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By PBS NewsHour
By Kayla Ruble
Triggered in part by a security officer's death, Ukraine's acting president Oleksander Turchinov said on Sunday that the country's armed forces were planning to launch a "full-scale anti-terrorist operation" against the pro-Russian forces in eastern Ukraine.
Ukrainian security forces managed to regain power in Kharkiv, yet pro-Russian demonstrators have held onto control of government buildings in two other cities in the country’s east. Chief foreign correspondent Margaret Warner joins Judy Woodruff to discuss the swift pro-Russian…
Ukrainian forces retook the regional government headquarters in one of three eastern cities, but in Donetsk and Luhansk, armed, pro-Russian supporters continued their standoff. Meanwhile, thousands of Russian forces have massed across the border as they did before the Crimea…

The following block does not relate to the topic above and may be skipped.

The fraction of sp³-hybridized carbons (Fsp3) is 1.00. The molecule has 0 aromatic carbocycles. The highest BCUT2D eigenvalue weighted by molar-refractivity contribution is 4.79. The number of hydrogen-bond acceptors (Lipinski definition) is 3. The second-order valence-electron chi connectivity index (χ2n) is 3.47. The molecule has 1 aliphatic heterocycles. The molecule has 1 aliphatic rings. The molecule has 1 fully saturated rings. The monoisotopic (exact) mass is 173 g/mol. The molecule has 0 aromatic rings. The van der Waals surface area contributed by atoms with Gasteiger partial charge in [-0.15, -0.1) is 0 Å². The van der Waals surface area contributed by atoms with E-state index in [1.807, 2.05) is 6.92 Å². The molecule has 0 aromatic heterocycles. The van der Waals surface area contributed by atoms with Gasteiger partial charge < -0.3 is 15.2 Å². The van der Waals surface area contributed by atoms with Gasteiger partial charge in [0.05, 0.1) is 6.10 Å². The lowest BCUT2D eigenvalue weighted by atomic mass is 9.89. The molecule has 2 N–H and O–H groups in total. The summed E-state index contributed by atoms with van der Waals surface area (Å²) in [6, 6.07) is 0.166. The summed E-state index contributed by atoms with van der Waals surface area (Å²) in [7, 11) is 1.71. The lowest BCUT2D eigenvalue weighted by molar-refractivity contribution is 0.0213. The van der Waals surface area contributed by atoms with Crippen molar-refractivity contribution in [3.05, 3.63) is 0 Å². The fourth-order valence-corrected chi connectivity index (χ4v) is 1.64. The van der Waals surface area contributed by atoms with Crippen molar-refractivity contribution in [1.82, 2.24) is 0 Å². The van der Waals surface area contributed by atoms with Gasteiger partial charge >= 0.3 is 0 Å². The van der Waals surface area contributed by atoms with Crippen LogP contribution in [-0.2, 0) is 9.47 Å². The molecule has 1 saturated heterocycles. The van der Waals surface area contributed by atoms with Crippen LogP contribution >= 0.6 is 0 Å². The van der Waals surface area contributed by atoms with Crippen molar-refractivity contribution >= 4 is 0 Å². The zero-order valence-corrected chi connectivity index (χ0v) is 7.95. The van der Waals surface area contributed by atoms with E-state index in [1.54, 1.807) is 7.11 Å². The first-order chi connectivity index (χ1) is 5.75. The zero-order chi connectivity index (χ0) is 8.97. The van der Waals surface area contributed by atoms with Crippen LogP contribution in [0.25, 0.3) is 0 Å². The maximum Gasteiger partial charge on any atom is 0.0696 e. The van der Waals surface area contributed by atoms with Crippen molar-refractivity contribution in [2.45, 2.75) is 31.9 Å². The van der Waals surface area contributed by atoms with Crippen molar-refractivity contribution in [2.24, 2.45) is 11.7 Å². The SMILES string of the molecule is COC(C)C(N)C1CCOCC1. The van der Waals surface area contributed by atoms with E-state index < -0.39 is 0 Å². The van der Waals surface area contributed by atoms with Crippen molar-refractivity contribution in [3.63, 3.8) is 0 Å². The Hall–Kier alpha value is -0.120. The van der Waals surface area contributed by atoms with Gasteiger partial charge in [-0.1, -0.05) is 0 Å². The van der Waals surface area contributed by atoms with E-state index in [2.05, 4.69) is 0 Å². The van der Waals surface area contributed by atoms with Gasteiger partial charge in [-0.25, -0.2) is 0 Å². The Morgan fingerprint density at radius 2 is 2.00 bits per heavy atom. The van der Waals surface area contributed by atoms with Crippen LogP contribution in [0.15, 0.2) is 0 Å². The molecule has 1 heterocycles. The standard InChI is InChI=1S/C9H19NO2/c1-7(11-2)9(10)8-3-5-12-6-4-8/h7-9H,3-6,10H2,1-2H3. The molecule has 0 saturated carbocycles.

Should the Ukrainian government attempt to move in on pro-Russian protesters who have occupied government buildings in three eastern cities, or do nothing and avoid provoking Russian forces? Judy Woodruff talks to David Herszenhorn of The New York Times in…
Echoing recent events in Crimea, protesters in three Russian-speaking Ukrainian cities stormed government buildings and called for a referendum to join Russia. Ukraine’s prime minister says Moscow is responsible for the new unrest, while Secretary of State John Kerry warned…
Shots were fired as pro-Russian troops broke through concrete walls and forced their way into a Ukrainian air force base in the Crimean city of Belbek on Saturday.
Ukraine readied its military forces for war on Sunday following Russian President Vladimir Putin declaration of Russia's right to invade the country.
In a vote on Sunday, the Ukrainian parliament named its speaker and top opposition member Oleksander Turchinov as interim president.
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